Posted on April 10, 2008
Filed Under (Advice) by jennifer

Recently, I spoke with Gideon Greenspan, whose company, Indigo Stream Technologies, created Google Alert and more recently Copyscape; small business attorney and entrepreneur Cliff Ennico, whose books include Small Business Survival Guide and The eBay Seller’s Tax and Legal Answer Book; and a number of small business owners about online plagiarism and what website owners can do to protect their original online content — everything from articles to white papers to customer testimonials, even descriptions of their business, selves, and products.

What I found was shocking — at least it shocked me.

“The problem [of online plagiarism] is definitely growing,” Greenspan told me. “Copying content is extremely easy and can be done by anyone, anywhere, and any time. Given the hours of work it takes to write and edit original content, the temptation to steal existing content is just too great for many people around the world. This threat can only be addressed by vigilant plagiarism search and detection.”  

So what can you do to prevent someone from stealing your online content and protect your investment? Read my article, “Catching Copycats: Protecting Your Online Content,” which was just posted on Ecommerce-Guide.com, to find out. (Note: If you want to link to the article or this blog post, that’s fine. Just remember to include proper attribution, please. If you wish to use information contained in the article (more than what is considered “fair use”), you need to get permission from Jupitermedia.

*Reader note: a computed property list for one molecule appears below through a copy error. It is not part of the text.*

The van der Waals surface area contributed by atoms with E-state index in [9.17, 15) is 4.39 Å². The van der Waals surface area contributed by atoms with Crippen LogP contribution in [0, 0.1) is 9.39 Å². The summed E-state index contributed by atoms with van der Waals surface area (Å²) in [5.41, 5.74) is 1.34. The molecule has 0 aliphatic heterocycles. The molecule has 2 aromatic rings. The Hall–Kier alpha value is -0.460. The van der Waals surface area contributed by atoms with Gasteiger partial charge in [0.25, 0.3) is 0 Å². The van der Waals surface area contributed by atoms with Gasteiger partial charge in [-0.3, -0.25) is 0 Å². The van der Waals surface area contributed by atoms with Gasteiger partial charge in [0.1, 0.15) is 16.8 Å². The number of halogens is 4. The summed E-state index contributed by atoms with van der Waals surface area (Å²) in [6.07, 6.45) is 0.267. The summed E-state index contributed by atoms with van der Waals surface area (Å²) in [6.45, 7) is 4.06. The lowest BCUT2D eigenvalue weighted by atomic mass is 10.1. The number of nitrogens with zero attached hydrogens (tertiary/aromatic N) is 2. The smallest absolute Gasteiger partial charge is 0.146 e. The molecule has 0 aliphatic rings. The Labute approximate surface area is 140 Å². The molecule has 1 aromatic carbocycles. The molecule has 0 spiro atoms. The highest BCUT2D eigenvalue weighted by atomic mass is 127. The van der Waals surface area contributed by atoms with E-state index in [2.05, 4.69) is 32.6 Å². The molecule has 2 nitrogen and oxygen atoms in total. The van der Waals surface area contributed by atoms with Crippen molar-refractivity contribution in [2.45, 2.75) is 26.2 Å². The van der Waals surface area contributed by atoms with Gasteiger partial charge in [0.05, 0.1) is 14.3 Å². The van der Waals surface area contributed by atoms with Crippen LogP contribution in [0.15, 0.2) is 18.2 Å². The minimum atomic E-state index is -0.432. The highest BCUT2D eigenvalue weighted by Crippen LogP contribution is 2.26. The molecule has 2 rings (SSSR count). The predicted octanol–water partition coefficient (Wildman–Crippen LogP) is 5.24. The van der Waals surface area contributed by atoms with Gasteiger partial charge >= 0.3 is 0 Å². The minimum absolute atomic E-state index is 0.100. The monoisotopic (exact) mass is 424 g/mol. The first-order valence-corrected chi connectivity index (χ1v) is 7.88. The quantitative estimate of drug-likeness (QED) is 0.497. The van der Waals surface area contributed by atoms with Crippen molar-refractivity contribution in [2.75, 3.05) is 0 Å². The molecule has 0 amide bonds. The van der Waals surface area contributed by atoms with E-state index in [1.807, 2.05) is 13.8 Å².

In a hurry and don’t have time to read the article right now? Okay. Here are a few quick tips:

1. Put a copyright notice on the bottom of every page of your site. That’s c in a circle [©], the year, your name, and then the words “All rights reserved.” And don’t just put the current year. Go back to the date your site went live and use that at the beginning of the range.

2. Put a trademark (TM) or service mark (SM) symbol after the name of your business and your tagline (if it’s unique).

3. Check the web frequently for copycats by using a free service like Copyscape — or by cutting and pasting a small paragraph into Google and seeing if that content shows up anyplace else.

4. Protect your copy by using read only or password protected PDFs. Thieves are generally lazy and hate to retype.

5. Put prospective copycats on notice by including the Copyscape anti-theft banner or words to that affect on your site.

6. And if you find someone is stealing your content, email them right away and ask them to stop.

For more (and more detailed) information, read my article — but again, please, do not use any of the content without proper attribution and/or proper permission.

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